Another reason to smile is that research shows that smiles are contagious. Most people will find a way to reciprocate in a friendly manner. Smiling is a way to be of service because it makes other people’s days better.

 

Spiritual teacher Thich Nhat Hanh has said “Sometimes your joy is the source of your smile, but sometimes your smile can be the source of your joy." 

 

Start your day with a 30 -second smile. And not for just one day or two,

but rock that smile every morning for the rest of this year and hopefully beyond. And don't forget to keep that smile going throughout the day.

 

Paul shares some dad jokes to help get us started.

 

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[08:04] Paul introduces Spencer:

 

Spencer grew up in Minneapolis area. He is married with two kids. He enjoys playing blues and rock on his guitar and spending time on the river with his family. Spencer has been an electrician for 23 years.

 

Spencer says that alcohol was a big part of his family’s life while he was growing up. Both of his parents drank, and every event was centered around alcohol. Spencer didn’t try alcohol until he was around 15. He had a friend who’s parent worked nights, so their house became a party house and drinking happened frequently.

 

Spencer got married young and they both drank heavily. They had a daughter together and eventually they ended up getting a divorce. At the time Spencer blamed a lot of the issues on his ex. Once she moved out Spencer had some friends move in and says the drinking became daily and he was losing jobs. He eventually started having financial issues and lost his house.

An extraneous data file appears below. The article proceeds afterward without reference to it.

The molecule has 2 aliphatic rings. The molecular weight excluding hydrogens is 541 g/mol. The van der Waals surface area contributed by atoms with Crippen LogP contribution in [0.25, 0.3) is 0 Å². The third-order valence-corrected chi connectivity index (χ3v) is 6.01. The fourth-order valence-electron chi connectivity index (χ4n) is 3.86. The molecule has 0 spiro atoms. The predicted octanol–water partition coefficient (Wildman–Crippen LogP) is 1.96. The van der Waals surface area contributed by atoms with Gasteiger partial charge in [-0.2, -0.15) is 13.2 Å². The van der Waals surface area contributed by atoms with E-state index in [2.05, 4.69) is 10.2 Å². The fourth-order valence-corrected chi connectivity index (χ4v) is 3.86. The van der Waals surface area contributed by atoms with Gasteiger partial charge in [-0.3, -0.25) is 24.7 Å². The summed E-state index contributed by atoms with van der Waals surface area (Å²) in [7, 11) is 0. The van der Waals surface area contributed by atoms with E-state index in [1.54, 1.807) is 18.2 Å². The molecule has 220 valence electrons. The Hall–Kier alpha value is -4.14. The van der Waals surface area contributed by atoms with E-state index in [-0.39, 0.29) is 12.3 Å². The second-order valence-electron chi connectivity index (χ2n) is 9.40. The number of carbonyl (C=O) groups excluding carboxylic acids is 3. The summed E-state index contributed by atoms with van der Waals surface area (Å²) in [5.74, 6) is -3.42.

It was shortly after he started dating a woman that didn’t drink like him that he realized that drinking might be a problem for him. He didn’t really make any changes until the birth of his son when he began to try moderating and added rules around his drinking.

 

Things were going well for Spencer and then he got a call from his son’s mother that she was a heroin addict. He ended up having to get custody of him and knew he had to stop drinking for his son. He was able to quit for a while but gradually let drinking slip back in.

 

Spencer was able to quit for a few years and started recognizing how big of an issue alcohol had been for him. He knew he wanted to quit but wasn’t sure how he was going to be able to do it.

 

New activities have replaced drinking for Spencer. He is working on his relationships with his kids and has been talking to them about alcohol and the issues within the family. Spencer is open about his sobriety with others. He listens to a lot of podcasts about addiction and enjoys online AA meetings and has plans to do the steps. Spencer knows how important connection will be going forward.

 

Spencer’s parting piece of guidance: If you think you have a problem, find someone that’s sober to talk about it, listen to podcasts, get connected.

 

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Nov 27, 2023

Episode 458 – A Big Win

 

 

Today we have Mike. He is 44 from Huntsville, AL and took his last drink on April 10th, 2023.

 

Registration for RESTORE opens this Friday!  If you want to take a break for a month, or say adios for good, this course is for you. You’re going to learn all about alcohol addiction, what it is, what it isn’t, how to beat cravings, you’ll learn about many different recovery pathways, and the best part is you won’t be doing this alone.

 

Exact Nature: https://exactnature.com/RE20

 

[02:42] Highlights from Paul: